Palestinian President Mahmoud Abbas and Prime Minister Ismail Haniyeh agreed Monday that their moderate Fatah and militant Hamas parties would form a coalition government — a move the Palestinians hope would ease crippling international sanctions.
There were no immediate details on the provisions of the developing coalition agreement, or whether it would go far enough to end the economic siege. But both sides said it was based on a proposal that many have interpreted to imply recognition of Israel, a key international demand.
Western nations and Israel have been withholding hundreds of millions of dollars from the Hamas-led government, which swept January parliamentary elections, because of the group’s refusal to disarm, recognize Israel and accept existing peace agreements.
Hamas and Fatah have been negotiating for months to form such a coalition. Abbas interrupted a meeting with Haniyeh to invite Palestinian media to hear his announcement.
“The continuous efforts to form a national unity government have ended successfully with the announcement of a political program for this government,” Abbas told Palestinian television and the official WAFA news agency. “Efforts in the next few days will continue to complete the formation of the national unity government.”
“The national interest requires our people to unite in a steady march forward so we can achieve victory by establishing our independent Palestinian state with Jerusalem as its capital,” Abbas added.
Haniyeh, who said earlier in the day that he would retain his post under such a government, confirmed that the two parties planned to rule together.
“I bring good news to the Palestinian people and I feel proud and content that at this important moment we establish a national coalition government,” Haniyeh said.
Abbas aide Nabil Abu Rdeneh said the president would dissolve the existing Hamas-led government within 48 hours to pave the way for the formation of a coalition.
Palestinian lawmaker Saeb Erekat, who is close to Abbas, said final details of the coalition agreement had to be ironed out. Those details will help to decide whether the new coalition, if formed, wins the recognition the international community has denied the Hamas-only government.
Israeli Foreign Ministry spokesman Mark Regev said Israel hoped any future Palestinian government would accept the three international demands and facilitate the release of an Israeli soldier captured by Hamas-linked militants more than two months ago.
“If that were to happen, we would have a re-energized peace process and new momentum in the Israeli-Palestinian dialogue,” Regev said.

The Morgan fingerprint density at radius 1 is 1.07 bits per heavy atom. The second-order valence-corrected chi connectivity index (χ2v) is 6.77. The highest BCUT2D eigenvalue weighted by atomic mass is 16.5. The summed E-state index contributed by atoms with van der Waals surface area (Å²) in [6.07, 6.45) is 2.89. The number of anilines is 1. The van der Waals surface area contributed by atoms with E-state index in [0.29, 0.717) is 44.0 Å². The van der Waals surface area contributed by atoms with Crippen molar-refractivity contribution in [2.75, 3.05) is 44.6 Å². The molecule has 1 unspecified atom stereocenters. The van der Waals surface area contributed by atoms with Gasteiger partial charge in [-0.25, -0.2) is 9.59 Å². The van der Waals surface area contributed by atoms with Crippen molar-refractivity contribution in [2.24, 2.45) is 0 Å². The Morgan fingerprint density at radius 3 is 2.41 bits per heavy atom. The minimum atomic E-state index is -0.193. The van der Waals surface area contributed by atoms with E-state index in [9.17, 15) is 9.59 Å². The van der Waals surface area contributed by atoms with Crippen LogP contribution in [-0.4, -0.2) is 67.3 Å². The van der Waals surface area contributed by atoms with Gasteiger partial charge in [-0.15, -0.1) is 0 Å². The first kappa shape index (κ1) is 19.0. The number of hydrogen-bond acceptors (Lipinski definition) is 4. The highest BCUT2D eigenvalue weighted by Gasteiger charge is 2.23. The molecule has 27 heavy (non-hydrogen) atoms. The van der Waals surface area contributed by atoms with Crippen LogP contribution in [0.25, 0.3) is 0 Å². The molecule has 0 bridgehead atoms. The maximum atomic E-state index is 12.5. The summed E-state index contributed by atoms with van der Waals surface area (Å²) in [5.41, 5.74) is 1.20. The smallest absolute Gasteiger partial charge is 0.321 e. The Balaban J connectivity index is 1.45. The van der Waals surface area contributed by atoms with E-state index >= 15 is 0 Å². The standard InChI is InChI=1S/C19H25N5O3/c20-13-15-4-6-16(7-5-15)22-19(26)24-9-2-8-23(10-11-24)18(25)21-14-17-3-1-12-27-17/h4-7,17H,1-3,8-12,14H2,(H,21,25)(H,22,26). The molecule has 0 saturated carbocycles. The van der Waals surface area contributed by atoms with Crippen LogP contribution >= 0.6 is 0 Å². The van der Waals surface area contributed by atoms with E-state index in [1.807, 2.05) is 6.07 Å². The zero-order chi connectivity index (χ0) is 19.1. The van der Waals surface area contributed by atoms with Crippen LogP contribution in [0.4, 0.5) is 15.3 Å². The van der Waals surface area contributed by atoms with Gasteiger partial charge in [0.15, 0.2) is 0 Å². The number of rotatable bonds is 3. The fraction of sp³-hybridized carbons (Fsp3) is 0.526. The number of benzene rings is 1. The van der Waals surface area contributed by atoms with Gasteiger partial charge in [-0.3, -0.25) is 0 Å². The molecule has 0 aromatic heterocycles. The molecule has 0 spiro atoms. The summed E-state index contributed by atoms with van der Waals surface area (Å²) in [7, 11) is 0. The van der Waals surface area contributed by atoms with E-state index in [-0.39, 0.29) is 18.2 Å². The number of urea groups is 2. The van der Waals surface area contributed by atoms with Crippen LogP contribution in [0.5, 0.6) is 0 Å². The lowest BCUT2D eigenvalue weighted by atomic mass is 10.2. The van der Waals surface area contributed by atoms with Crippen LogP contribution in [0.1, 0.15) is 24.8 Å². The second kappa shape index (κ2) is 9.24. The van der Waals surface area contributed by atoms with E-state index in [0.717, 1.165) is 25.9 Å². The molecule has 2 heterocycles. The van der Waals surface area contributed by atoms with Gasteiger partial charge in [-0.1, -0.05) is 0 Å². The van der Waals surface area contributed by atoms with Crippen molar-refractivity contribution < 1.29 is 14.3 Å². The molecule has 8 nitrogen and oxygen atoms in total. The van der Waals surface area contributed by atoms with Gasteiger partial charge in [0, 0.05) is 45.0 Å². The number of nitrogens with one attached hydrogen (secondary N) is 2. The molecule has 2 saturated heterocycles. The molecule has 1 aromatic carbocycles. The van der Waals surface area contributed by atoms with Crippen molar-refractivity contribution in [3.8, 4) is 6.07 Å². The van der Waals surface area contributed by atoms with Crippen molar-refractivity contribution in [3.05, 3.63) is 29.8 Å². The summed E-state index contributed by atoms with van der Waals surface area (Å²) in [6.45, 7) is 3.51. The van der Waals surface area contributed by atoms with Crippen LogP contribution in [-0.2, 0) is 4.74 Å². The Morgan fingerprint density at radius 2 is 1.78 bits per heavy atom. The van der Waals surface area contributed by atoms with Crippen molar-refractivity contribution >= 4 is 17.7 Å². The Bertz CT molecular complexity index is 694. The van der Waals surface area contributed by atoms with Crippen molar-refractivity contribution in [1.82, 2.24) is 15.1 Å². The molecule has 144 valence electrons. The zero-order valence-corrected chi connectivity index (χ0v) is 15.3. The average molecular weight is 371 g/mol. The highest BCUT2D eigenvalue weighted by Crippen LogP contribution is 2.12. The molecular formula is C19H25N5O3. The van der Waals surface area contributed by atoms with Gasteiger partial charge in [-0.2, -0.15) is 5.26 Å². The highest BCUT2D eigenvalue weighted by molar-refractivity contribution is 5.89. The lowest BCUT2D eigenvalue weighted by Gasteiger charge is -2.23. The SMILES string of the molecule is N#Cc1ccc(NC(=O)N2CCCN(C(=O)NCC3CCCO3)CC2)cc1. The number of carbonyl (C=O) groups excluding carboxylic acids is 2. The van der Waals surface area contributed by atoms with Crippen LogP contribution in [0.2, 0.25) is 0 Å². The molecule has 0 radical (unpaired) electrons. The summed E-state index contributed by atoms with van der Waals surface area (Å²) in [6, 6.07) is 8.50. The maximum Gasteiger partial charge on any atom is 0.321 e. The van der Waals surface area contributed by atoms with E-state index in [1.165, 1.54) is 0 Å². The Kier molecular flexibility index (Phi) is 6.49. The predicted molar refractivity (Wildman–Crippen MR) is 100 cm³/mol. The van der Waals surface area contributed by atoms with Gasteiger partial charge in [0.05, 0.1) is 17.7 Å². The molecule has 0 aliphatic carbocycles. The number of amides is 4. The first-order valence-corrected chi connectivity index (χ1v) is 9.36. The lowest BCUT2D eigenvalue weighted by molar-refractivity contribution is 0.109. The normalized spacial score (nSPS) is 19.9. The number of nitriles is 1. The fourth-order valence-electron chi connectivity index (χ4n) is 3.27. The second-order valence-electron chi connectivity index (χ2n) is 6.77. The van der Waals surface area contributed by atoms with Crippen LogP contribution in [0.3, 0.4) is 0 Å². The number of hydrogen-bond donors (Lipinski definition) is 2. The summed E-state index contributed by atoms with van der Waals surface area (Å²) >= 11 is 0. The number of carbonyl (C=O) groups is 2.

‘A hugely significant statement’
Hamas officials said the agreement did not amount to direct recognition of Israel. But elements of the platform — including acceptance of an Arab plan for a comprehensive Middle East peace agreement — suggest recognition of the Jewish state.
A spokesman for British Prime Minister Tony Blair, speaking in Beirut, said the British leader regarded the Palestinian leaders’ announcement as “potentially, a hugely significant statement.” Blair, who arrived in the region Saturday night for talks with leaders, had met Sunday with Abbas but boycotted the government.
There was no comment from the U.S. consulate in Jerusalem.
The agreement to join forces indicates Hamas has buckled under crushing sanctions imposed to pressure it to moderate its anti-Israel ideology.
Initially, Palestinians held the West and Israel to blame for their misfortune, but in recent weeks, began directing that criticism at the Hamas-led government. Tens of thousands of civil servants launched an open-ended strike last week to protest the government’s failure to pay them for the past six months.
Erratic, small stipends
Western aid and Israeli transfer payments, now withheld, had been the main source of government salaries before Hamas took power. The payment of erratic, small stipends has done little to alleviate the plight of many Palestinians.
Both Abbas and Haniyeh urged workers to return to their jobs, but a union spokesman, Bassem Hadaida, said the strike would continue.
Ziad Abu Amr, an independent lawmaker who participated in the Abbas-Haniyeh meeting, said he expected the government would be formed “very quickly because the president and prime minister are eager to end the internal and external crisis that the Palestinian people are facing.”
The proposal that would form the basis of the coalition’s political program calls for a Palestinian state in the West Bank and Gaza, acceptance of U.N. resolutions calling for a territorial settlement, and an end to violence inside the borders of sovereign Israel. It also calls for acceptance of an Arab initiative that would lead to a comprehensive settlement of the Mideast conflict.
Israel has rejected the plan, which would require a full Israeli withdrawal from territories captured in the 1967 Mideast war.